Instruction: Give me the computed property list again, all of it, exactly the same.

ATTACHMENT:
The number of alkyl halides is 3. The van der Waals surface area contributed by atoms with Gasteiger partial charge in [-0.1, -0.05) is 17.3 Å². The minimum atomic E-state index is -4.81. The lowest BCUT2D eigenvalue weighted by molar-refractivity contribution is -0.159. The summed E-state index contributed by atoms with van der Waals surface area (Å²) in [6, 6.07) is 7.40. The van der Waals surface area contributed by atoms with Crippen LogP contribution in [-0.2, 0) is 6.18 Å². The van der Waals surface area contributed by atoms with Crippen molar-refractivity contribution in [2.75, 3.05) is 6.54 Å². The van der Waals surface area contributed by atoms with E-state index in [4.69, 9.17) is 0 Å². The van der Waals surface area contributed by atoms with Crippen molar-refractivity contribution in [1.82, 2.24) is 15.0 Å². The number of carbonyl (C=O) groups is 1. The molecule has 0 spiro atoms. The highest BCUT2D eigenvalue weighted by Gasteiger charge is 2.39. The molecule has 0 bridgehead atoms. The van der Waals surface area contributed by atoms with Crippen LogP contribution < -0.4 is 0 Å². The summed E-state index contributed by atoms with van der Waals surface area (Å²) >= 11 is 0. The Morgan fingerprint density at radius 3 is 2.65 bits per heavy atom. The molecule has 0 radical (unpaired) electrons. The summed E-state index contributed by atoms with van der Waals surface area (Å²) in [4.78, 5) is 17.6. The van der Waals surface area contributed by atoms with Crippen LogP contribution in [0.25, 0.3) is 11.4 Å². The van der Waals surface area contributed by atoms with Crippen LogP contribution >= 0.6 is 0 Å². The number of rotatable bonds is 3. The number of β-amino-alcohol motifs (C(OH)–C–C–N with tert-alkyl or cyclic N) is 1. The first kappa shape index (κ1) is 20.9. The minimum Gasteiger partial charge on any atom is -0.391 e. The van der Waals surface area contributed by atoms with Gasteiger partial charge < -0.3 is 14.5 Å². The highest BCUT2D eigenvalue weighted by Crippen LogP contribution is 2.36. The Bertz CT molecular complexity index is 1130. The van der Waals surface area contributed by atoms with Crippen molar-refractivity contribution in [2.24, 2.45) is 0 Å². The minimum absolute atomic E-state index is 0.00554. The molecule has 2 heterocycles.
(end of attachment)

The number of alkyl halides is 3. The van der Waals surface area contributed by atoms with Gasteiger partial charge in [-0.1, -0.05) is 17.3 Å². The minimum atomic E-state index is -4.81. The lowest BCUT2D eigenvalue weighted by molar-refractivity contribution is -0.159. The summed E-state index contributed by atoms with van der Waals surface area (Å²) in [6, 6.07) is 7.40. The van der Waals surface area contributed by atoms with Crippen LogP contribution in [-0.2, 0) is 6.18 Å². The van der Waals surface area contributed by atoms with Crippen molar-refractivity contribution in [2.75, 3.05) is 6.54 Å². The van der Waals surface area contributed by atoms with E-state index in [4.69, 9.17) is 0 Å². The van der Waals surface area contributed by atoms with Crippen molar-refractivity contribution in [1.82, 2.24) is 15.0 Å². The number of carbonyl (C=O) groups is 1. The molecule has 0 spiro atoms. The highest BCUT2D eigenvalue weighted by Gasteiger charge is 2.39. The molecule has 0 bridgehead atoms. The van der Waals surface area contributed by atoms with Crippen LogP contribution < -0.4 is 0 Å². The summed E-state index contributed by atoms with van der Waals surface area (Å²) >= 11 is 0. The Morgan fingerprint density at radius 3 is 2.65 bits per heavy atom. The molecule has 0 radical (unpaired) electrons. The summed E-state index contributed by atoms with van der Waals surface area (Å²) in [4.78, 5) is 17.6. The van der Waals surface area contributed by atoms with Crippen LogP contribution in [0.25, 0.3) is 11.4 Å². The van der Waals surface area contributed by atoms with Crippen LogP contribution >= 0.6 is 0 Å². The number of rotatable bonds is 3. The number of β-amino-alcohol motifs (C(OH)–C–C–N with tert-alkyl or cyclic N) is 1. The first kappa shape index (κ1) is 20.9. The minimum Gasteiger partial charge on any atom is -0.391 e. The van der Waals surface area contributed by atoms with Gasteiger partial charge < -0.3 is 14.5 Å². The highest BCUT2D eigenvalue weighted by Crippen LogP contribution is 2.36. The Bertz CT molecular complexity index is 1130. The van der Waals surface area contributed by atoms with Crippen molar-refractivity contribution in [2.24, 2.45) is 0 Å². The minimum absolute atomic E-state index is 0.00554. The molecule has 2 heterocycles.